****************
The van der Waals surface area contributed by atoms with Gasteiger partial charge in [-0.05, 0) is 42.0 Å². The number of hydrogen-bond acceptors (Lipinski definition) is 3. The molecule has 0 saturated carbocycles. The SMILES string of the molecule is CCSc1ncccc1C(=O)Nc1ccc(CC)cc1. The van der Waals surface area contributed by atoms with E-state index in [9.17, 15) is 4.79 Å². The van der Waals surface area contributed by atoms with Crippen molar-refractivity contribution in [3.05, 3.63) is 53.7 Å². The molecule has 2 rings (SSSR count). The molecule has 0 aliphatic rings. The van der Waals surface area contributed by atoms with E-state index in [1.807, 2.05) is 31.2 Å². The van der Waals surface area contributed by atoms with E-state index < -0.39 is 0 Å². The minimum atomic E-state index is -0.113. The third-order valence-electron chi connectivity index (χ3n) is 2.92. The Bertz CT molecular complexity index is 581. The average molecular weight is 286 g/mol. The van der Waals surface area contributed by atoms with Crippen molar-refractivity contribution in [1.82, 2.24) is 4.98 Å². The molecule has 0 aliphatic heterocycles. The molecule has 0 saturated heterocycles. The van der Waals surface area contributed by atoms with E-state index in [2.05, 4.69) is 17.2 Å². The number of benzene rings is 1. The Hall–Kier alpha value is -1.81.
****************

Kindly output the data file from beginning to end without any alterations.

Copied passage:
The van der Waals surface area contributed by atoms with Gasteiger partial charge in [-0.05, 0) is 42.0 Å². The number of hydrogen-bond acceptors (Lipinski definition) is 3. The molecule has 0 saturated carbocycles. The SMILES string of the molecule is CCSc1ncccc1C(=O)Nc1ccc(CC)cc1. The van der Waals surface area contributed by atoms with E-state index in [9.17, 15) is 4.79 Å². The van der Waals surface area contributed by atoms with Crippen molar-refractivity contribution in [3.05, 3.63) is 53.7 Å². The molecule has 2 rings (SSSR count). The molecule has 0 aliphatic rings. The van der Waals surface area contributed by atoms with E-state index in [1.807, 2.05) is 31.2 Å². The van der Waals surface area contributed by atoms with E-state index < -0.39 is 0 Å². The minimum atomic E-state index is -0.113. The third-order valence-electron chi connectivity index (χ3n) is 2.92. The Bertz CT molecular complexity index is 581. The average molecular weight is 286 g/mol. The van der Waals surface area contributed by atoms with Crippen molar-refractivity contribution in [1.82, 2.24) is 4.98 Å². The molecule has 0 aliphatic heterocycles. The molecule has 0 saturated heterocycles. The van der Waals surface area contributed by atoms with E-state index in [2.05, 4.69) is 17.2 Å². The number of benzene rings is 1. The Hall–Kier alpha value is -1.81.